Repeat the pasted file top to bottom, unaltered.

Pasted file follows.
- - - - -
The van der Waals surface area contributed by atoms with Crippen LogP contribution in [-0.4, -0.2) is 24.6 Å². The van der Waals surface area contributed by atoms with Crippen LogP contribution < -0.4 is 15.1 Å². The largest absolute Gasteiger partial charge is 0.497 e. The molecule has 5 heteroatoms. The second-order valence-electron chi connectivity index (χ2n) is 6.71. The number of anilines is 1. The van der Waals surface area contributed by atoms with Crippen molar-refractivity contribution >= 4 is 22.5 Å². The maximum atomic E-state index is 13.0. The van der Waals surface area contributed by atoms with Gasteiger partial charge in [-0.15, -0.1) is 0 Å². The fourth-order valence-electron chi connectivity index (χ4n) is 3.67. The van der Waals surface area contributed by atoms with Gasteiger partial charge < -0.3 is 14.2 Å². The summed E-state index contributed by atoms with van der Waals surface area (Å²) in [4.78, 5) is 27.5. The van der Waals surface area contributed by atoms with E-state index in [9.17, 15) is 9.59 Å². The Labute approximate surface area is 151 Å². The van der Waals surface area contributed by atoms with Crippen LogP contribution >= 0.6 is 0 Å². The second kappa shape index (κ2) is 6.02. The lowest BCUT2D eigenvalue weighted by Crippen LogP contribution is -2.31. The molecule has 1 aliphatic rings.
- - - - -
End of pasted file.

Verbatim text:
The van der Waals surface area contributed by atoms with Crippen LogP contribution in [-0.4, -0.2) is 24.6 Å². The van der Waals surface area contributed by atoms with Crippen LogP contribution < -0.4 is 15.1 Å². The largest absolute Gasteiger partial charge is 0.497 e. The molecule has 5 heteroatoms. The second-order valence-electron chi connectivity index (χ2n) is 6.71. The number of anilines is 1. The van der Waals surface area contributed by atoms with Crippen molar-refractivity contribution >= 4 is 22.5 Å². The maximum atomic E-state index is 13.0. The van der Waals surface area contributed by atoms with Gasteiger partial charge in [-0.15, -0.1) is 0 Å². The fourth-order valence-electron chi connectivity index (χ4n) is 3.67. The van der Waals surface area contributed by atoms with Gasteiger partial charge < -0.3 is 14.2 Å². The summed E-state index contributed by atoms with van der Waals surface area (Å²) in [4.78, 5) is 27.5. The van der Waals surface area contributed by atoms with E-state index in [9.17, 15) is 9.59 Å². The Labute approximate surface area is 151 Å². The van der Waals surface area contributed by atoms with Crippen LogP contribution >= 0.6 is 0 Å². The second kappa shape index (κ2) is 6.02. The lowest BCUT2D eigenvalue weighted by Crippen LogP contribution is -2.31. The molecule has 1 aliphatic rings.